Here's how feeble U.S. influence on the outcome of Syria's dreadful civil war has become: For the Obama administration's diplomacy to succeed, it now needs help from an armed group with the unpromising name of the Islamic Front.
That wasn't where the administration hoped to be. When President Obama first got interested in Syria back in 2011, his hope was that a popular uprising just needed a little moral support from the outside world to topple the brutal regime of Bashar Assad.
When that didn't work, Obama offered modest, mostly non-military aid to moderate groups in the Syrian opposition, enough to raise their hopes but not enough to ensure success on the battlefield. And when Assad used chemical weapons against civilian neighborhoods, Obama threatened military action — only to back off, again dashing the hopes of pro-U.S. factions in the opposition.
Meanwhile, other forces were competing for influence in the Syrian snake pit, too. Al Qaeda and its allies sponsored jihadist groups that imported aspiring terrorists from Iraq and other countries. Saudi Arabia and other wealthy Persian Gulf countries also funded armed factions.
The United States, worried about weapons falling into the wrong hands, moved cautiously; the Saudis and others were quicker and more generous. Many young rebels, following the money (and, more important, the weapons), voted with their feet and joined the Islamic Front.
And that brings us to the situation in Syria today: a civil war among four main factions, in which the group supported by the United States, the Free Syrian Army of Gen. Salim Idriss, appears to be the weakest.
Last weekend, the headquarters and main warehouse of the FSA were overrun by troops of the Saudi-funded Islamic Front. The attackers made off with much of the U.S.-supplied equipment there, including trucks and food rations (but not weapons, officials say). One spokesman for the FSA told reporters that Idriss' forces surrendered amicably because they weren't strong enough to defend the facility against a threatened attack by more radical jihadists. No matter how friendly the transaction, that wasn't a good sign.
The dust-up had the effect of both embarrassing Idriss, who spent much of the week denying that he had fled the country, and confirming the most important new fact on the ground: The strongest player in the opposition now is the Islamic Front, a loose alliance of seven factions that wants Syrians to live under Sunni Muslim law.
"They're Salafists but not extremists," explains Andrew J. Tabler, a Syria expert at the Washington Institute for Near East Policy. What that means is that although members of the front want a government dominated by devout Sunnis, and they probably aren't reliable pluralist democrats, they're at least not Al Qaeda-style terrorists.
That's why U.S. diplomats have been trying to persuade the Islamic Front to join — or at least endorse — the peace conference that's scheduled to begin in the Swiss city of Montreux next month.
The top U.S. negotiator on Syria, Ambassador Robert Ford, met in Turkey recently with representatives of the most important faction in the Islamic Front, sources told me. But the outcome of the talks isn't clear, and in previous statements, the Islamic Front's leaders have said they will not participate in any talks that include the Assad regime.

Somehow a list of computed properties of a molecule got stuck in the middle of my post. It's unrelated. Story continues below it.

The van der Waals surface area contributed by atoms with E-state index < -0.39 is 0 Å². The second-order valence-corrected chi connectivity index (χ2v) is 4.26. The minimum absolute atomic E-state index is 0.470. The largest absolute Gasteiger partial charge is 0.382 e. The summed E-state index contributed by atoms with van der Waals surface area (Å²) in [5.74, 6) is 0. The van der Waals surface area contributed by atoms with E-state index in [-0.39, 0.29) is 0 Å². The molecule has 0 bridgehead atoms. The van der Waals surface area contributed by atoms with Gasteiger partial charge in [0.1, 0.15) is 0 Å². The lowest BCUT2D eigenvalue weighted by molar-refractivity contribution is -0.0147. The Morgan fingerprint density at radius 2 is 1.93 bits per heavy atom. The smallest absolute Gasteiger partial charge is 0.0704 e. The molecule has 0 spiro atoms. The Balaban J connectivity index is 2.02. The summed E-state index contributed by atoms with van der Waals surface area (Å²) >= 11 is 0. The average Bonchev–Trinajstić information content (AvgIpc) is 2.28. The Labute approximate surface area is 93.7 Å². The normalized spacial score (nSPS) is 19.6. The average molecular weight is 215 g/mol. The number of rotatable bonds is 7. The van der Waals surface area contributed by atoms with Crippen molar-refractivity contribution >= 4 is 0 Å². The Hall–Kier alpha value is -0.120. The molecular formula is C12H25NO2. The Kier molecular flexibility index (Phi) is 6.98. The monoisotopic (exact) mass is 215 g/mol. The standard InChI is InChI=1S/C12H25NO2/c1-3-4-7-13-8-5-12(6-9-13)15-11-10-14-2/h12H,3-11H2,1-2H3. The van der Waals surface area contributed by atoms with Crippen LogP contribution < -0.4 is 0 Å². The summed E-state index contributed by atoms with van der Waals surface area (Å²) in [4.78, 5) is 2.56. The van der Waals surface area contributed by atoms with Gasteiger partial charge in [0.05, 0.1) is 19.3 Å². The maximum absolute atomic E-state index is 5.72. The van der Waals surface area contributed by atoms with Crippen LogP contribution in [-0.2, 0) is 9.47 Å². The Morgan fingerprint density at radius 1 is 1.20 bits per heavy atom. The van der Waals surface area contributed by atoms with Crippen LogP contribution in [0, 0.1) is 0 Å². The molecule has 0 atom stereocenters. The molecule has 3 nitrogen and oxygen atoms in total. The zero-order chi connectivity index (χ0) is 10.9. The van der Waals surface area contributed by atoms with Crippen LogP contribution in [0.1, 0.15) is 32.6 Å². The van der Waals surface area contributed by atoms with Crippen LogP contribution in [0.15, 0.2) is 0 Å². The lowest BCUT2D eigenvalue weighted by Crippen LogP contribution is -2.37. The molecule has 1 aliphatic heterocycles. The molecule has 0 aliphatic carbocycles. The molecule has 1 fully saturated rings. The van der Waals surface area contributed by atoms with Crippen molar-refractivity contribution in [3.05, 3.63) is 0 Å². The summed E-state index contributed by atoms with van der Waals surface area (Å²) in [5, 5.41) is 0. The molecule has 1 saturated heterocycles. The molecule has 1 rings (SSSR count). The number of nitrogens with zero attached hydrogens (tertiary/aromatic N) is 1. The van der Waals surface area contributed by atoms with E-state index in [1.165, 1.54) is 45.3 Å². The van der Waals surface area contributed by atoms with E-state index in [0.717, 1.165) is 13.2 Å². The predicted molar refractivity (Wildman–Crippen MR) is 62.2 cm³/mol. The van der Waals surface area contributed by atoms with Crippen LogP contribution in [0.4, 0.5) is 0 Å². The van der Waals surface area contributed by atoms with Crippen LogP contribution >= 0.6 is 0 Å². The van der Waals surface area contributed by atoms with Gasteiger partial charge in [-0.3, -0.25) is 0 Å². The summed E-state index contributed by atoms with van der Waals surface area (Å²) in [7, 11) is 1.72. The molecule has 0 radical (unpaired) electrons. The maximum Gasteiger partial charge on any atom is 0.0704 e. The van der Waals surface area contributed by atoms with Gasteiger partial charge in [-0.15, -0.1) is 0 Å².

In fact, the Assad regime is the only faction in the four-way conflict that has clearly committed to attend the talks, which Secretary of State John F. Kerry has been laboring to organize for more than a year. Even the U.S.-backed civilian groups in Syria's opposition haven't confirmed that they are coming. But the United States and Russia will be there, along with as many as 30 other countries, possibly including Iran.
The one thing the peace conference isn't expected to accomplish is its main goal: to set up a transition government for Syria — one that, in the eyes of the Obama administration, cannot be headed by Assad. Assad and his main backer, Russia, have chosen to ignore that demand.
Instead, officials say, the conference will attempt to launch direct negotiations among Syrian factions, initially on lesser issues — local cease-fires, humanitarian aid — leading, eventually, to talks on what a future government could be.
Meanwhile, though, the civil war will continue, and the Obama administration will face the same unappetizing choices it does now about whether to continue supplying aid to Syrian rebels and, if so, how much and to whom.
The administration could change course and decide that living with Assad is better than the danger of a fragmented Syria overrun by Al Qaeda-backed jihadists. (Former CIA Director Michael Hayden endorsed that option last week, telling a Washington audience that it might be "the best … [of the] very ugly possible outcomes.") But that would mean a straightforward admission of defeat.
Or the administration could continue what it's doing now: trying to resuscitate Idriss' Free Syrian Army, seeking a rapprochement with the Islamic Front and working to keep diplomatic talks alive.
Frederic C. Hof of the Atlantic Council, another Syria expert, calls that "the moonwalk option" — the illusion of forward motion while standing in place — and it's the most likely outcome. It won't end the agony of Syria's people or eliminate the danger of jihadist mini-armies. But it will minimize the immediate risk of U.S. military entanglement — and that, like it or not, has been Obama's first priority all along.